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Well equipped shop?

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Well equipped shop?
« on: January 21, 2010, 10:49:50 AM »
This past weekend I got a J-head Bridgeport milling machine!  It's a 1960's model, so not very new but still much better than I had and was a reasonable price.

I've also got a 14x48 Clausing lathe.
A very old Kearney & Trecker horizontal mill with a Bridgeport J-head adapted to it.  Only paid $200 for it a few years ago and it was better than nothing, but it is too big for me and will try to get rid of it now that I have a real Bridgeport mill.

Also have an assortment of welders, stick, wire, oxy/acetylene, metal cutting bandsaw, hydraulic press, drill press, etc.

Never set it up, but I also have all the stuff for setting up a foundry.  Bought it from a high school that was closing their metal shop.

I guess I pretty much have a well equipped shop for working on engines/tractors.  Unfortunately, what I don't seem to have is the time to work out in the shop and actually get things done.  Hopefully, one of these years I'll get to retire and have more shop time although I'm sure you retired people will say that you still don't have time!

So.... to start a discussion:

What do you have in your shop?
What would you like to have that you don't currently have?

Pretty much have all the wood working tools and machines, but find even less time for woodworking.

Well equipped shop?
« Reply #1 on: January 21, 2010, 04:24:44 PM »
What do you have in your shop?
What would you like to have that you don't currently have?

Not a lot compared to yours, George.  Of note would be a 16 speed floor drill press and a 20 ton arbor press (Harbor Freight)  I have a wood lathe which I never got running yet, the usual grinders, a dust collection system, and a couple of table saws.  Aside from that there is a useful collection of hand and power tools, spray guns, etc.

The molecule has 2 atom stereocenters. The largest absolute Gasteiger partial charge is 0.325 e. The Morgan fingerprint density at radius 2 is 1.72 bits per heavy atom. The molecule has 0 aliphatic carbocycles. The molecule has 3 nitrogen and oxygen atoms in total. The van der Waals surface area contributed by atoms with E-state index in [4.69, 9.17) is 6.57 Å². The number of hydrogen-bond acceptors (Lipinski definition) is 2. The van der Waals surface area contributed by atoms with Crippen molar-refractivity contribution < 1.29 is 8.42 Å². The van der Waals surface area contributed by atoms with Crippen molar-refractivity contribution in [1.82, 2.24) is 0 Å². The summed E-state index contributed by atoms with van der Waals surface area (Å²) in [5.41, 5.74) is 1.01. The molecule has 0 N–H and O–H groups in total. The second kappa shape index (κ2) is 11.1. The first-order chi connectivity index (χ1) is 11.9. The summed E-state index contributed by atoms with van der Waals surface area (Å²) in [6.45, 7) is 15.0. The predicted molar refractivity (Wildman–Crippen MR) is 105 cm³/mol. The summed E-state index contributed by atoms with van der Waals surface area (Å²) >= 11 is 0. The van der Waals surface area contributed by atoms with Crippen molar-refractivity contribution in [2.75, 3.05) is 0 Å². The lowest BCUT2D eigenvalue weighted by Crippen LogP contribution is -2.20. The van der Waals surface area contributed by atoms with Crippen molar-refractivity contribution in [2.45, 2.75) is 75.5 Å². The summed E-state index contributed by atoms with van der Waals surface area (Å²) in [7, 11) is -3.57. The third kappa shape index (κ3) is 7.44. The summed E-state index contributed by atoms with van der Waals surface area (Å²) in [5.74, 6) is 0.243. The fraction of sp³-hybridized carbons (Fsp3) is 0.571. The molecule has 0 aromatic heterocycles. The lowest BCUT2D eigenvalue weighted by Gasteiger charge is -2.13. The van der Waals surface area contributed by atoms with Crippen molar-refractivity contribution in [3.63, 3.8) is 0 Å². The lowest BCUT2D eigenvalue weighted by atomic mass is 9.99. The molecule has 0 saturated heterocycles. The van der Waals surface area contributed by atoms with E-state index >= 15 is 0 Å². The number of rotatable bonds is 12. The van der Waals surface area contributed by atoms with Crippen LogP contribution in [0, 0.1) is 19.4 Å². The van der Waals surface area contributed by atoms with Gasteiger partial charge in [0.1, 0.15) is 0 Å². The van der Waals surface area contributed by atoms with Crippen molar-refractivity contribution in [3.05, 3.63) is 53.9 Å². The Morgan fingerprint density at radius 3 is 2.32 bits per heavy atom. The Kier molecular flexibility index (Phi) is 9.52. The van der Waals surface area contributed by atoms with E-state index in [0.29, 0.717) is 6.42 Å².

A good metal working bench lathe with a set of collets, a vertical mill, and a surface grinder would be great, but probably will never happen.

Charlie V.

Well equipped shop?
« Reply #2 on: January 22, 2010, 10:46:00 AM »

Not having a lot of machine tools just means your probably more a mechanic than a fabricator.  I may have more machine tools, but I'm not a machinist by any means.  I can make round things on the lathe and flat things on the mill, but most of what I do is trial and error, plus most of the stuff I do doesn't require exact dimensions to be usable.  Some day I hope to get enough skill to make something that is actually the right dimensions :rolleyes:



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Well equipped shop?
« Reply #3 on: January 22, 2010, 11:52:01 AM »
Nice to have some of those fancy machines. I've got some pretty rudimentary and basic tools here including multi speed floor mount drill press, arc welder, chop saw, various grinders. Mostly just stuff needed to do general repairs on the farm and save the 12 mile trip to town or the local machine shop. And its a very good machine shop too so maybe thats why I have relied on it more so than investing in my own.
Whats on my list? Nothing definite although sometimes it would be nice to play around with a wood lathe.
Ralph in Sask.

Well equipped shop?
« Reply #4 on: January 22, 2010, 03:38:11 PM »